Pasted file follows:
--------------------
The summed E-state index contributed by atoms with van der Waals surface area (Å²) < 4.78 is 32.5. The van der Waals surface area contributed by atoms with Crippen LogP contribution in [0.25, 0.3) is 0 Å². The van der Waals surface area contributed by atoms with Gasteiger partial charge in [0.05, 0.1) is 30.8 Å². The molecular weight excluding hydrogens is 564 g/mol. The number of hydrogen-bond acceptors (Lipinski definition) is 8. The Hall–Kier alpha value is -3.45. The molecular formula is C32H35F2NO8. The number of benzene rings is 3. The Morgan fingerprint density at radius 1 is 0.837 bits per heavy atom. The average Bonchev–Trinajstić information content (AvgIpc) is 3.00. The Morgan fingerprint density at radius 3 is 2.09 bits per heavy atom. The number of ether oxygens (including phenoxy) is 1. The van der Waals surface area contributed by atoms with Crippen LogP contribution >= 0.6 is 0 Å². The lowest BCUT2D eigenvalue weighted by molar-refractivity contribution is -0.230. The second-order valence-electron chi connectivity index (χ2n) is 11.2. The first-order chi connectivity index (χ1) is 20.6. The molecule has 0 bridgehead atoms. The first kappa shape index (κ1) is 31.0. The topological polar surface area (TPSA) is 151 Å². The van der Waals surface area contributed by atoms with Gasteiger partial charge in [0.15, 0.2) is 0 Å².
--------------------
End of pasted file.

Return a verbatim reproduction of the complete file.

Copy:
The summed E-state index contributed by atoms with van der Waals surface area (Å²) < 4.78 is 32.5. The van der Waals surface area contributed by atoms with Crippen LogP contribution in [0.25, 0.3) is 0 Å². The van der Waals surface area contributed by atoms with Gasteiger partial charge in [0.05, 0.1) is 30.8 Å². The molecular weight excluding hydrogens is 564 g/mol. The number of hydrogen-bond acceptors (Lipinski definition) is 8. The Hall–Kier alpha value is -3.45. The molecular formula is C32H35F2NO8. The number of benzene rings is 3. The Morgan fingerprint density at radius 1 is 0.837 bits per heavy atom. The average Bonchev–Trinajstić information content (AvgIpc) is 3.00. The Morgan fingerprint density at radius 3 is 2.09 bits per heavy atom. The number of ether oxygens (including phenoxy) is 1. The van der Waals surface area contributed by atoms with Crippen LogP contribution >= 0.6 is 0 Å². The lowest BCUT2D eigenvalue weighted by molar-refractivity contribution is -0.230. The second-order valence-electron chi connectivity index (χ2n) is 11.2. The first-order chi connectivity index (χ1) is 20.6. The molecule has 0 bridgehead atoms. The first kappa shape index (κ1) is 31.0. The topological polar surface area (TPSA) is 151 Å². The van der Waals surface area contributed by atoms with Gasteiger partial charge in [0.15, 0.2) is 0 Å².